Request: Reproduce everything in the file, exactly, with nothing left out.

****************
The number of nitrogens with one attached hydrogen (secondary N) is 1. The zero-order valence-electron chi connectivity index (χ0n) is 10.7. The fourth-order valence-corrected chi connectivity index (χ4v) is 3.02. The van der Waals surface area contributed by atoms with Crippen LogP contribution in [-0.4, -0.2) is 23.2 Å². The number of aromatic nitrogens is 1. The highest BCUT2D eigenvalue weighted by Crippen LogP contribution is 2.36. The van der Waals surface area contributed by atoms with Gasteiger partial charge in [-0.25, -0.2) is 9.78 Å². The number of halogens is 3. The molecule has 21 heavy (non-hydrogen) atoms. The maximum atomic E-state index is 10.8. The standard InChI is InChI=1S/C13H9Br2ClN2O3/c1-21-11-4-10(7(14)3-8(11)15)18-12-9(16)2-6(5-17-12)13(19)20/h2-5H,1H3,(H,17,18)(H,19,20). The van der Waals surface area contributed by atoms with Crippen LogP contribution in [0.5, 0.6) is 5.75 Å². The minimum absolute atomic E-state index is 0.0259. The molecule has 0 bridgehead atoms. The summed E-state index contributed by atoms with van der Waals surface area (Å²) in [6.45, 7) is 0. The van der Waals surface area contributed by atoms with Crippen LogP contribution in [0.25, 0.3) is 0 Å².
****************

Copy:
The number of nitrogens with one attached hydrogen (secondary N) is 1. The zero-order valence-electron chi connectivity index (χ0n) is 10.7. The fourth-order valence-corrected chi connectivity index (χ4v) is 3.02. The van der Waals surface area contributed by atoms with Crippen LogP contribution in [-0.4, -0.2) is 23.2 Å². The number of aromatic nitrogens is 1. The highest BCUT2D eigenvalue weighted by Crippen LogP contribution is 2.36. The van der Waals surface area contributed by atoms with Gasteiger partial charge in [-0.25, -0.2) is 9.78 Å². The number of halogens is 3. The molecule has 21 heavy (non-hydrogen) atoms. The maximum atomic E-state index is 10.8. The standard InChI is InChI=1S/C13H9Br2ClN2O3/c1-21-11-4-10(7(14)3-8(11)15)18-12-9(16)2-6(5-17-12)13(19)20/h2-5H,1H3,(H,17,18)(H,19,20). The van der Waals surface area contributed by atoms with Crippen LogP contribution in [0.5, 0.6) is 5.75 Å². The minimum absolute atomic E-state index is 0.0259. The molecule has 0 bridgehead atoms. The summed E-state index contributed by atoms with van der Waals surface area (Å²) in [6.45, 7) is 0. The van der Waals surface area contributed by atoms with Crippen LogP contribution in [0.25, 0.3) is 0 Å².